As with most farmers, the work day starts early, around 4:15 in Paul’s case, when most of us are just entering deep sleep. Clean the barn and do the morning milking. Breakfast around 7:30, haying the rest of the day if the weather allows and nothing else is more pressing, afternoon milking, and then call it a day around 6:00. That is unless there is still some daylight and more hay to mow. If it sounds tedious, it isn’t. There are new challenges every day if not every hour, and Paul often has to leave the farm on other business.
Paul is a member of the Board of Yankee Farm Credit, and he spends a lot of time explaining the difficulties dairy farmers face due to current low milk prices. He is part of the coop that is instrumental in keeping credit open for qualified farmers throughout Vermont. Paul is also a member of the Vermont Milk Commission, and if that weren’t enough, he is a Justice of the Peace for Barnard as well. If you want a down home wedding ceremony, Paul’s your guy. Oh, and he is also the Town Moderator for Barnard town meetings.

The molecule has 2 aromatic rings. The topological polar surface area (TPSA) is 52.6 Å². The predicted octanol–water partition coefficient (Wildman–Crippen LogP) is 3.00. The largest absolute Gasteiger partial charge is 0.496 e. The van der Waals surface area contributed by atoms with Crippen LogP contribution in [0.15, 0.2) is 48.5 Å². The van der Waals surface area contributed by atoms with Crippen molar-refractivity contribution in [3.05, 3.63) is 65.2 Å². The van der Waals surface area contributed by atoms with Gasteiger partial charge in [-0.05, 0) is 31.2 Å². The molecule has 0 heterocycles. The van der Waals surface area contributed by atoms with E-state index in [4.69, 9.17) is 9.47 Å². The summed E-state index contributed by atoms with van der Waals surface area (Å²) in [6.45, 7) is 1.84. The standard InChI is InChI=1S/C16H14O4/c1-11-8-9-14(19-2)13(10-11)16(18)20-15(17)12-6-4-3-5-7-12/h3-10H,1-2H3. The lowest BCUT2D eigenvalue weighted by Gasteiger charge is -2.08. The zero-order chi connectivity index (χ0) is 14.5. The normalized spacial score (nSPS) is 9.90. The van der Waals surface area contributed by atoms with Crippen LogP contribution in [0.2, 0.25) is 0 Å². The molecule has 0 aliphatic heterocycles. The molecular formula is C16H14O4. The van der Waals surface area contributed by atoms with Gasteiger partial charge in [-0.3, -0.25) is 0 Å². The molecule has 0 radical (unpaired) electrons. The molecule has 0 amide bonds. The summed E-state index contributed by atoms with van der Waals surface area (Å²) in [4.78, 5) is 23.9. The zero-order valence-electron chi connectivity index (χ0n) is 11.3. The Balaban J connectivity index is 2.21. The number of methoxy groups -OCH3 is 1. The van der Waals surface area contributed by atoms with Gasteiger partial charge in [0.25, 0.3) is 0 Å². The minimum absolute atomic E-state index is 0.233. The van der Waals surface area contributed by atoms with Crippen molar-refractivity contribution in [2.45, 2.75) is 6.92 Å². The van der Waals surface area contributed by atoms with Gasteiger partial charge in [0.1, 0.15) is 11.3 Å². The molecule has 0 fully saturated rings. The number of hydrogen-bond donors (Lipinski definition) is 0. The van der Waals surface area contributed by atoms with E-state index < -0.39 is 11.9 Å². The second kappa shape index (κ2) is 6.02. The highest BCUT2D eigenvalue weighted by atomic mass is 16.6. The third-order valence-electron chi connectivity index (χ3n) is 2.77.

But above all else, Paul is a farmer. He knows the ups and downs of dairy farming, and he keeps matters in perspective. He and Sherry raised their son and daughter on the farm, and it’s just the way things are. They love the life. Nothing more and nothing less. And if Paul has to leave for a day or two, as he often does for his many outside duties, he has friends and family in the community that are willing to lend a hand. It was ever thus in farming communities throughout New England, and that’s just one more reason Paul is so content with life as a dairy farmer. And, by the way, Paul has also been a member of Agri-Mark’s Board of Directors since the mid 1990s. He is just a guy who can’t say “no” when asked to take on more responsibility.